Project File Structure

Let’s get your new tutorial/ folder opened in a code editor. For now, we’ll assume you’re using Visual Studio Code:

  1. Open Visual Studio Code;
  2. From the File menu, select Open Folder…;
  3. Navigate to your project folder in the file browser;
  4. Click Open when the project folder is selected, or you’ve just moved into it (with nothing else selected);

You should see something like this:

In the sidebar, you can see all the files created during installation:

├── .ddev
├── config
├── storage
├── templates
├── vendor
├── web
├── .env
├── .env.example.production
├── .env.example.staging
├── .gitignore
├── bootstrap.php
├── composer.json
├── composer.lock
└── craft

It’s important that you maintain this folder structure for the rest of the tutorial. You are welcome to add whatever you like to it, but renaming anything may require config changes that the tutorial doesn’t cover.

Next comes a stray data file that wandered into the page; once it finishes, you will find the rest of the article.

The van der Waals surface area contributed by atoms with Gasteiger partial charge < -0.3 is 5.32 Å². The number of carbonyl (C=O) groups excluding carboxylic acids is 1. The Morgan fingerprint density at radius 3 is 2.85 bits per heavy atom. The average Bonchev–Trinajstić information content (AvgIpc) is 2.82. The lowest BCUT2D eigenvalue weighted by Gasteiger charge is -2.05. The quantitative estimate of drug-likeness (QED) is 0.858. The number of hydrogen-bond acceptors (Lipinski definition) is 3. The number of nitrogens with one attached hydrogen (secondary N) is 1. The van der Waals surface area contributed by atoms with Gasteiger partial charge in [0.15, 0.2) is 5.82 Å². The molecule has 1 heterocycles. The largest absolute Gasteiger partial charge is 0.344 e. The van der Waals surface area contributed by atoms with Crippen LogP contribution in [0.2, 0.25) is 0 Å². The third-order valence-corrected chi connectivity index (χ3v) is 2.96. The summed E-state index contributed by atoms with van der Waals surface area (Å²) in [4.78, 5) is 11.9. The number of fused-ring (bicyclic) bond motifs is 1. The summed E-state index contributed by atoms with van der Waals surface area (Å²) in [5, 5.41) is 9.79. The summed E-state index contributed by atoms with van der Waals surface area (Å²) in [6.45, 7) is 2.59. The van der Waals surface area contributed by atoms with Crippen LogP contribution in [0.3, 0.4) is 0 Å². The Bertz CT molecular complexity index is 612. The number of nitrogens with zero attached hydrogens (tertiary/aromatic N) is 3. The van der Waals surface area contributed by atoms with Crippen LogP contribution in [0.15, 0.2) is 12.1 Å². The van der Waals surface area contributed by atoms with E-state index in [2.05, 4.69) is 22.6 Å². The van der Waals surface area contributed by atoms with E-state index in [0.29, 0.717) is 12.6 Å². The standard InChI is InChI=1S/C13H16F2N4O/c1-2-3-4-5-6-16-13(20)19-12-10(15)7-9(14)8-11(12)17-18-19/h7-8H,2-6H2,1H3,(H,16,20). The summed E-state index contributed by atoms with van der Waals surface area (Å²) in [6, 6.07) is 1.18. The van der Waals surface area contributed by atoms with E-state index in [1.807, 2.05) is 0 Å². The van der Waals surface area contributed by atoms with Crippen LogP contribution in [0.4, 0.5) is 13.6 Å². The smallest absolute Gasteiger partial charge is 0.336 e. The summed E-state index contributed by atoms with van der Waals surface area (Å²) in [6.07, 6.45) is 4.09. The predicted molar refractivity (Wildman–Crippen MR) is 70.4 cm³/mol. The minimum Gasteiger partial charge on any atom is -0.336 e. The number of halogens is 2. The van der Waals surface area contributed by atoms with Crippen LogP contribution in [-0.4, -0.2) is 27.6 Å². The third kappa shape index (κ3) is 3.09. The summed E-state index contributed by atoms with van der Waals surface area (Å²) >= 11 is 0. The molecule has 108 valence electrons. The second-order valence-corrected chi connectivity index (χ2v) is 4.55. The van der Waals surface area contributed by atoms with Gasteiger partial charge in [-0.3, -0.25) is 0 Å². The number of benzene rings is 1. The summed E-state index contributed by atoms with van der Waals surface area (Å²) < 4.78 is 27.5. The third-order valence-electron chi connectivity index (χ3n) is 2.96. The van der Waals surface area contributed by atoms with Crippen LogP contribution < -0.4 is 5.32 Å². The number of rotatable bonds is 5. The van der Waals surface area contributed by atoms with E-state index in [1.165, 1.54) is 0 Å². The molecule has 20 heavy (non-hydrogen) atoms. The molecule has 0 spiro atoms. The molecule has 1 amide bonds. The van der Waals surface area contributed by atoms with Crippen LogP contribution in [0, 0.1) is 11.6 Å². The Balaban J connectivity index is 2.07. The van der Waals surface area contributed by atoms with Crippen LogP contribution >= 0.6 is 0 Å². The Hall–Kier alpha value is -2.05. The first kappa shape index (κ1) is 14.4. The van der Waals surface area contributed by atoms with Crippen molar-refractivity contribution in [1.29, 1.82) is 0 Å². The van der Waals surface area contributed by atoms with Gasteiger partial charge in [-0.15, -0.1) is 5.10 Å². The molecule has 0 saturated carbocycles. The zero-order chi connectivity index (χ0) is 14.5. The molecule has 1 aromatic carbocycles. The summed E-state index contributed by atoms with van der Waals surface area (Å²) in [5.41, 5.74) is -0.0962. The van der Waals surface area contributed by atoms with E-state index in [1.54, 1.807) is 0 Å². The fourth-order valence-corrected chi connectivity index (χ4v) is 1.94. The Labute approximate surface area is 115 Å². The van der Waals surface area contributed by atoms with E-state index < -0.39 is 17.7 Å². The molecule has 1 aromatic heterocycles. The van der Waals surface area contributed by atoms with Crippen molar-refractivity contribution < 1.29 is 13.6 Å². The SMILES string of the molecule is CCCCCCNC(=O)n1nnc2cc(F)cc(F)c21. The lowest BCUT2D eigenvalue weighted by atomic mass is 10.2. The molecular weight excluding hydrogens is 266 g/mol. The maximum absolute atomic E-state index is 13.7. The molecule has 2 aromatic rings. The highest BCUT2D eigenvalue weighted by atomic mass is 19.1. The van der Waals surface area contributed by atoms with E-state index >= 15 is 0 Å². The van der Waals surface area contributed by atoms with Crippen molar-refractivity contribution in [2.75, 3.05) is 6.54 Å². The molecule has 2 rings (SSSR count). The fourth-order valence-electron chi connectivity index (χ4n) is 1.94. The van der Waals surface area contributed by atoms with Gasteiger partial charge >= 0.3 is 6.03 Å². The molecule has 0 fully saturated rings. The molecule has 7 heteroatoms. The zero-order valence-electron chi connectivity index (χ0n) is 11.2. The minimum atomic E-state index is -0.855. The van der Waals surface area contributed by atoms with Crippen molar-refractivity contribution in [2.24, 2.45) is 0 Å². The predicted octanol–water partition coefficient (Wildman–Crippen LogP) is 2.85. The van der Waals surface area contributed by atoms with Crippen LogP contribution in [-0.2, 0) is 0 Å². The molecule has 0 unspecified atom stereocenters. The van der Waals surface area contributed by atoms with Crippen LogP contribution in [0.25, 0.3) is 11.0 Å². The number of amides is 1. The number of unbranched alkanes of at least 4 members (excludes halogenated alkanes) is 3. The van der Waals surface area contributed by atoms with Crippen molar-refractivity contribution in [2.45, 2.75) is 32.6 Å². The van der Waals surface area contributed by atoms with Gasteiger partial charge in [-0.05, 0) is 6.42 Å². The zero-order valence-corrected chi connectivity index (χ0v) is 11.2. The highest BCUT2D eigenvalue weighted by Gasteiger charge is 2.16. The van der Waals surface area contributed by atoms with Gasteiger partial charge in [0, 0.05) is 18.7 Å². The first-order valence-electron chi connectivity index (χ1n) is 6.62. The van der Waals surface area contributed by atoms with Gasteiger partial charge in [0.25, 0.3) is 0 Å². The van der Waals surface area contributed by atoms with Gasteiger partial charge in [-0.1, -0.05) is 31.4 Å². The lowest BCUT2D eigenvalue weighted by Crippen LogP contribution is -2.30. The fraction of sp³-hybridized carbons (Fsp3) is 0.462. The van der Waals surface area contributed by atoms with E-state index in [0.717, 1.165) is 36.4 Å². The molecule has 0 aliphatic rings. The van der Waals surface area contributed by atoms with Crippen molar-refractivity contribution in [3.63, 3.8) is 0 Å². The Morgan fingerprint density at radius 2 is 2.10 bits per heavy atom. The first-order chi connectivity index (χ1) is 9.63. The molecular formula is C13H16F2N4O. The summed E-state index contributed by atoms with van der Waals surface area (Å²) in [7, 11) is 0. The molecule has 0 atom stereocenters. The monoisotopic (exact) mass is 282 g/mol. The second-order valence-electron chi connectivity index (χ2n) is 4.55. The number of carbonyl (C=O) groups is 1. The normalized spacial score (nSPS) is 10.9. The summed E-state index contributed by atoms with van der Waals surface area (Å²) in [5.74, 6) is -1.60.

Let’s take a look at each top-level item:

This file/folder… Contains…
.ddev/ …DDEV configuration and runtime files. The only file in here you’re likely to ever care about is config.yaml.
config/ .php and .yaml configuration files, and a license.key after installation.
storage/ …temporary files like caches and logs.
templates/ …Twig and HTML files for rendering dynamically display content, unless you’d like to use Craft in “headless” mode—but we’ll come back to that!
vendor/ …PHP dependencies, managed by Composer.
web/ …publicly-accessible files. This is commonly referred to as the “document root,” which we specified when setting up DDEV. It’s a great place to keep CSS and JavaScript files for your site’s front-end.
.env …configuration and other secrets.
.env.example.* …sensible default environment variables for different environments.
.gitignore …instructions for Git that determine which files and folders are ignored.
composer.json …dependencies and other criteria that tells Composer what should be installed.
composer.lock …the authoritative list of packages and versions that Composer will actually install.
craft …the entry-point for Craft’s command-line interface.

Don’t worry if the purpose of these files remains unclear—we’ll be looking at the important ones in the next section.